Teacher Supply news from the seaside

The news from Brighton that the policy area of teachers and teacher supply is one of the key issues for Labour’s new Shadow Secretary of State for Education is clearly to be welcomed by this blog. Hopefully, Ms Powell and her advisers will be more adept at keeping the subject in the headlines than her predecessor, one of whose best briefing on teacher shortages appeared on the Monday of a Christmas week when all the press had just gone on holiday. As a result, it was entirely wasted.

Clearly, Ms Powell has also been listening to the teacher associations about retention problems. However, she will need to come up with some data on the matter if she is going to convince the government to take the issue seriously, especially as some schools would probably be shedding teachers next year if costs continue to increase faster than income.

I am not sure what labour’s position is about academies and why they singled out free schools for specific mention? Do they include UTCs and studio schools in the group of schools to be curtailed or are they happy with them?

More importantly, who do they really want to manage the oversight of all state-funded schools? Will they retain the un-elected Regional Commissioners, having now as a Party accepted a role for the Police & Crime Commissioners?

The key issue in education is that of governance and whether schools and education policy is decided locally, regionally or nationally. Place planning and the effective use of resources is at the heart of the matter. If individual schools can dictate how many pupils they can take, then local authorities in rural areas face an open expenditure line on home to school transport that they cannot control. The same is true where schools can exclude pupils without having to take a corresponding number of such pupils from other schools. Allowing all nationally funded schools to set their admission criteria also doesn’t help local planning and the efficient use of taxpayer funds. However, that doesn’t matter if parental choice is more important than providing a good school for every pupil. Do the Labour Party want to channel funds to achieve the best outcomes for the largest number of pupils or do they just want to satisfy just the parents concerned that their offspring can attend an excellent school?

I haven’t heard anything about the curriculum and examinations from Labour, so presumably this is a policy work in progress area. I had hoped to hear that Ms Powell would call for fees to be paid for trainee teachers, but perhaps the new shadow Chancellor isn’t up to allowing spending promises from other colleagues around the shadow cabinet table.

I hope that Labour will support the continuation of universal infant free school meals and the Pupil Premium both of which can help with the vital early years of education where closing the gap can make a real difference as I am sure that Ms Powell knows from her former role in the Party during the last government.


5 thoughts on “Teacher Supply news from the seaside

  1. Labour will need to tackle the problems caused to LAs by the academies and free schools programme. The Local Gov’t Association warned in 2012 this would make it difficult for LAs to manage school place supply (details here http://www.localschoolsnetwork.org.uk/lsn_faq/what-problems-do-local-authorities-face-when-schools-become-academies/). The LGA has already called for a ban on free schools in areas where there are surplus places.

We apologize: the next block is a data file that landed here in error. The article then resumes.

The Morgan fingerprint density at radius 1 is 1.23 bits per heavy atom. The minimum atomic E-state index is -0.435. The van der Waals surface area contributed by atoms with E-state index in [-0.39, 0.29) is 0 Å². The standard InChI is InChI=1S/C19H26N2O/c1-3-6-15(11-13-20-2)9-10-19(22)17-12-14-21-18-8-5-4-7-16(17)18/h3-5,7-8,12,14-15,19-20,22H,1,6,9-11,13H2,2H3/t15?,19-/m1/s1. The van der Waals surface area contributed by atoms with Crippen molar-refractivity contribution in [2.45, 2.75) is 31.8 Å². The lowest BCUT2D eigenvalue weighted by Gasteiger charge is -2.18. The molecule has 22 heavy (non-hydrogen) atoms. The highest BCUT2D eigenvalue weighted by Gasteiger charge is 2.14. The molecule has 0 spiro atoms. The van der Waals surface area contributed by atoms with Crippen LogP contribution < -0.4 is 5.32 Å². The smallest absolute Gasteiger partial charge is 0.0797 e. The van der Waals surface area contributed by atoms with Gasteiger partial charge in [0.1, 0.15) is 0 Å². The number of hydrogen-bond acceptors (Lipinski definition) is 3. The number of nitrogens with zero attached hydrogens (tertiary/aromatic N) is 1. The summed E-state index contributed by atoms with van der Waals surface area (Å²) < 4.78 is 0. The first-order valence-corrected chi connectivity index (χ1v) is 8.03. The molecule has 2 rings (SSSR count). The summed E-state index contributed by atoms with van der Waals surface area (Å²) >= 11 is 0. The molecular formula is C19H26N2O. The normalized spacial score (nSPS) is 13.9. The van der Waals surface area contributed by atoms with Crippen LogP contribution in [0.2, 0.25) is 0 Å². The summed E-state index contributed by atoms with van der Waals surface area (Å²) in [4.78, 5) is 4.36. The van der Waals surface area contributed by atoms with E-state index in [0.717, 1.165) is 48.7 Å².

The Gov’t has of course ignored these warnings. The New Schools Network, the Gov’t appointed charity which promotes free schools, says free schools should be set up where there aren’t enough ‘good’ places even if there’s unfilled capacity in the area. There’s no guarantee, of course, that a new free school would be ‘good’. What is clear, however, that a new school in an area with already surplus places would threaten the viability of existing schools. And two small secondary schools can’t offer as many subject options as one large one. In this case, two schools don’t increase choice but decrease it.

    • Janet,

      So what do you think Labour’s view on UTCs and Studio Schools should be? Useful addition to the vocational scene or place to send under-performing fourteen year old pupils? As you know, this blog has written about the need for effective governance of the school sector that includes the sensible use of resources in a time of austerity.

      • Technically, UTCs and Studio Schools come under the academies umbrella. Practically, they’re a diversion of resources into 14-19 education which doesn’t seem to attract full quota of students although, as you’ve implied, they could become alternatives to APUs for ‘challenging’ pupils at age 14.

        Studio Schools are often attached to existing schools so, despite their name, are really part of these schools (a particular stream, perhaps?)

        I’m not a fan of segregation or selection at 14. I’d like to see all pupils having a broad, balanced education up to 16 with graduation via multiple routes at 18 as I explain here http://schoolsweek.co.uk/lets-move-towards-graduation-at-18/.

      • Janet,

        Thanks, but let’s not quibble about the niceties of the different types of national schools. The question is whether Labour will retain national schools and what it means for their support for democratically elected local authorities oversight of education in their area.

        John Howson

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